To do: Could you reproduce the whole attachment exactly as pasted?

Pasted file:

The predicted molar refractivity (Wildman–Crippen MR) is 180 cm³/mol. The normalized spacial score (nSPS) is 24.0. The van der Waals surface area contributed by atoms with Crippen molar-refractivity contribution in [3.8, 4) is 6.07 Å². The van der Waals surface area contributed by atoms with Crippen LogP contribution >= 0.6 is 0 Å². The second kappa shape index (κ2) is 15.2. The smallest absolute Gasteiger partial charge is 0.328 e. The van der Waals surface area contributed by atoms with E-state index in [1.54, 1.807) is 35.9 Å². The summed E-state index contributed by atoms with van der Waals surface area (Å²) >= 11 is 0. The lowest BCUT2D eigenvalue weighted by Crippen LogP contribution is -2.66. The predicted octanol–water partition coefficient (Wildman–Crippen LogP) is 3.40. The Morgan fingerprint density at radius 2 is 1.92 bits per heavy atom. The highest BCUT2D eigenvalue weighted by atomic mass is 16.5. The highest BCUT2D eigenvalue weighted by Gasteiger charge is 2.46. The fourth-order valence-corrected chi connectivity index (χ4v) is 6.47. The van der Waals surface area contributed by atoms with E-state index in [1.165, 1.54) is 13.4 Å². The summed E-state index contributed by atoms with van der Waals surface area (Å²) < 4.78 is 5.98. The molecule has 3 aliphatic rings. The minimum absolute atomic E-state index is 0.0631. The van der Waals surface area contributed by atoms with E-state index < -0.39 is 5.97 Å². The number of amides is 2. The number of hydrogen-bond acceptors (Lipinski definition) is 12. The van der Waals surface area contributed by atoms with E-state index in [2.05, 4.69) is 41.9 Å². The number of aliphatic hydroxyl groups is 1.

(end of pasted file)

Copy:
The predicted molar refractivity (Wildman–Crippen MR) is 180 cm³/mol. The normalized spacial score (nSPS) is 24.0. The van der Waals surface area contributed by atoms with Crippen molar-refractivity contribution in [3.8, 4) is 6.07 Å². The van der Waals surface area contributed by atoms with Crippen LogP contribution >= 0.6 is 0 Å². The second kappa shape index (κ2) is 15.2. The smallest absolute Gasteiger partial charge is 0.328 e. The van der Waals surface area contributed by atoms with E-state index in [1.54, 1.807) is 35.9 Å². The summed E-state index contributed by atoms with van der Waals surface area (Å²) >= 11 is 0. The lowest BCUT2D eigenvalue weighted by Crippen LogP contribution is -2.66. The predicted octanol–water partition coefficient (Wildman–Crippen LogP) is 3.40. The Morgan fingerprint density at radius 2 is 1.92 bits per heavy atom. The highest BCUT2D eigenvalue weighted by atomic mass is 16.5. The highest BCUT2D eigenvalue weighted by Gasteiger charge is 2.46. The fourth-order valence-corrected chi connectivity index (χ4v) is 6.47. The van der Waals surface area contributed by atoms with E-state index in [1.165, 1.54) is 13.4 Å². The summed E-state index contributed by atoms with van der Waals surface area (Å²) < 4.78 is 5.98. The molecule has 3 aliphatic rings. The minimum absolute atomic E-state index is 0.0631. The van der Waals surface area contributed by atoms with E-state index < -0.39 is 5.97 Å². The number of amides is 2. The number of hydrogen-bond acceptors (Lipinski definition) is 12. The van der Waals surface area contributed by atoms with E-state index in [2.05, 4.69) is 41.9 Å². The number of aliphatic hydroxyl groups is 1.